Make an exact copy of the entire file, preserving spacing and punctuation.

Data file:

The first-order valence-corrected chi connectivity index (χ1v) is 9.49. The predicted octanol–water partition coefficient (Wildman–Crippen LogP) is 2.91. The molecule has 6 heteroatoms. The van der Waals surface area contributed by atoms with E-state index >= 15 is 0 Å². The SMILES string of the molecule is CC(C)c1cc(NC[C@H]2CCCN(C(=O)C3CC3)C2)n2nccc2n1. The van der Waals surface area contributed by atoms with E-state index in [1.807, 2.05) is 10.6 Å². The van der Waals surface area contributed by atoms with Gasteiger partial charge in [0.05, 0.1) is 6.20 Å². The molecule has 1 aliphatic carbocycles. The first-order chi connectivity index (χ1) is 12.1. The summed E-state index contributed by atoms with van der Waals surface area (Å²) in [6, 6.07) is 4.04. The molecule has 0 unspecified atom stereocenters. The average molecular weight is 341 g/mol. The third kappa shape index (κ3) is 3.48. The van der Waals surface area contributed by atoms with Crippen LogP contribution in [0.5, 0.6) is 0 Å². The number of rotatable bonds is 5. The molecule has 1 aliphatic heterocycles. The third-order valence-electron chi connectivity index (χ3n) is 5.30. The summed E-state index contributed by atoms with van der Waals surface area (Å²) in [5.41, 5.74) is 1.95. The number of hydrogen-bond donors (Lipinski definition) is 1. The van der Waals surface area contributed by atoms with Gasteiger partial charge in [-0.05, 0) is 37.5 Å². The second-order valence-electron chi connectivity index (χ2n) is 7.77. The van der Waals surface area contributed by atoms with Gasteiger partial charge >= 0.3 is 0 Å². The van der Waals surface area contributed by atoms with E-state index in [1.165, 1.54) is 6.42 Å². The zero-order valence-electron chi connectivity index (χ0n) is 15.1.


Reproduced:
The first-order valence-corrected chi connectivity index (χ1v) is 9.49. The predicted octanol–water partition coefficient (Wildman–Crippen LogP) is 2.91. The molecule has 6 heteroatoms. The van der Waals surface area contributed by atoms with E-state index >= 15 is 0 Å². The SMILES string of the molecule is CC(C)c1cc(NC[C@H]2CCCN(C(=O)C3CC3)C2)n2nccc2n1. The van der Waals surface area contributed by atoms with E-state index in [1.807, 2.05) is 10.6 Å². The van der Waals surface area contributed by atoms with Gasteiger partial charge in [0.05, 0.1) is 6.20 Å². The molecule has 1 aliphatic carbocycles. The first-order chi connectivity index (χ1) is 12.1. The summed E-state index contributed by atoms with van der Waals surface area (Å²) in [6, 6.07) is 4.04. The molecule has 0 unspecified atom stereocenters. The average molecular weight is 341 g/mol. The third kappa shape index (κ3) is 3.48. The van der Waals surface area contributed by atoms with Crippen LogP contribution in [0.5, 0.6) is 0 Å². The number of rotatable bonds is 5. The molecule has 1 aliphatic heterocycles. The third-order valence-electron chi connectivity index (χ3n) is 5.30. The summed E-state index contributed by atoms with van der Waals surface area (Å²) in [5.41, 5.74) is 1.95. The number of hydrogen-bond donors (Lipinski definition) is 1. The van der Waals surface area contributed by atoms with Gasteiger partial charge in [-0.05, 0) is 37.5 Å². The second-order valence-electron chi connectivity index (χ2n) is 7.77. The van der Waals surface area contributed by atoms with Gasteiger partial charge >= 0.3 is 0 Å². The van der Waals surface area contributed by atoms with E-state index in [1.165, 1.54) is 6.42 Å². The zero-order valence-electron chi connectivity index (χ0n) is 15.1.